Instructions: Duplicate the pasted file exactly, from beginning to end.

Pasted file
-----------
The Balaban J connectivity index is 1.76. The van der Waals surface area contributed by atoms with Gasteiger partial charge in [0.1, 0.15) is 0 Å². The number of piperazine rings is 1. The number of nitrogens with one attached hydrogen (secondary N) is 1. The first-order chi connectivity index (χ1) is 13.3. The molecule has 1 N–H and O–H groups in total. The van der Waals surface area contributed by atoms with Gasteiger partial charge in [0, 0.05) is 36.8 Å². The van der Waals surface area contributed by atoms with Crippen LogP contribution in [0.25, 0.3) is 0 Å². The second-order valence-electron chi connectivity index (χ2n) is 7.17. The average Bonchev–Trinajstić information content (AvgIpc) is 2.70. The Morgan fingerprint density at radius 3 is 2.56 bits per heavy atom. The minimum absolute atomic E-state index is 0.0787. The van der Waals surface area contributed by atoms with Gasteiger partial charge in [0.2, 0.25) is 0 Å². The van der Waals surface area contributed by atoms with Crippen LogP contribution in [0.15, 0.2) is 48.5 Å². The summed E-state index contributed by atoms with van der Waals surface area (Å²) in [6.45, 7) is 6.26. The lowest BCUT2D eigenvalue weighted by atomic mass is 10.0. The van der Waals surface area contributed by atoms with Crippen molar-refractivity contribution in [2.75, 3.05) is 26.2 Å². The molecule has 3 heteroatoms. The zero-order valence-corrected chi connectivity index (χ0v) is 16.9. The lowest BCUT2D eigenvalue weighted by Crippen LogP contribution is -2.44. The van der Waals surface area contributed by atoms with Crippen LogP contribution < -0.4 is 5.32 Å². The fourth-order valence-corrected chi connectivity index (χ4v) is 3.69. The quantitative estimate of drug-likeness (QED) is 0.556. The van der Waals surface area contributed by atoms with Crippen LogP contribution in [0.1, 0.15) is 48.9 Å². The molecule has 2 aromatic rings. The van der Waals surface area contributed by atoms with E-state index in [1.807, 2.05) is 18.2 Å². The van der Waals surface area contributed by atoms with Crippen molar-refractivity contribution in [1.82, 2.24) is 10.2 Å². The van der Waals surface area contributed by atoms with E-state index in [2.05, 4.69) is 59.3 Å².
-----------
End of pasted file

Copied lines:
The Balaban J connectivity index is 1.76. The van der Waals surface area contributed by atoms with Gasteiger partial charge in [0.1, 0.15) is 0 Å². The number of piperazine rings is 1. The number of nitrogens with one attached hydrogen (secondary N) is 1. The first-order chi connectivity index (χ1) is 13.3. The molecule has 1 N–H and O–H groups in total. The van der Waals surface area contributed by atoms with Gasteiger partial charge in [0, 0.05) is 36.8 Å². The van der Waals surface area contributed by atoms with Crippen LogP contribution in [0.25, 0.3) is 0 Å². The second-order valence-electron chi connectivity index (χ2n) is 7.17. The average Bonchev–Trinajstić information content (AvgIpc) is 2.70. The Morgan fingerprint density at radius 3 is 2.56 bits per heavy atom. The minimum absolute atomic E-state index is 0.0787. The van der Waals surface area contributed by atoms with Gasteiger partial charge in [0.2, 0.25) is 0 Å². The van der Waals surface area contributed by atoms with Crippen LogP contribution in [0.15, 0.2) is 48.5 Å². The summed E-state index contributed by atoms with van der Waals surface area (Å²) in [6.45, 7) is 6.26. The lowest BCUT2D eigenvalue weighted by atomic mass is 10.0. The van der Waals surface area contributed by atoms with Crippen molar-refractivity contribution in [2.75, 3.05) is 26.2 Å². The molecule has 3 heteroatoms. The zero-order valence-corrected chi connectivity index (χ0v) is 16.9. The lowest BCUT2D eigenvalue weighted by Crippen LogP contribution is -2.44. The van der Waals surface area contributed by atoms with Crippen LogP contribution < -0.4 is 5.32 Å². The fourth-order valence-corrected chi connectivity index (χ4v) is 3.69. The quantitative estimate of drug-likeness (QED) is 0.556. The van der Waals surface area contributed by atoms with Crippen LogP contribution in [0.1, 0.15) is 48.9 Å². The molecule has 2 aromatic rings. The van der Waals surface area contributed by atoms with E-state index in [1.807, 2.05) is 18.2 Å². The van der Waals surface area contributed by atoms with Crippen molar-refractivity contribution in [1.82, 2.24) is 10.2 Å². The van der Waals surface area contributed by atoms with E-state index in [2.05, 4.69) is 59.3 Å².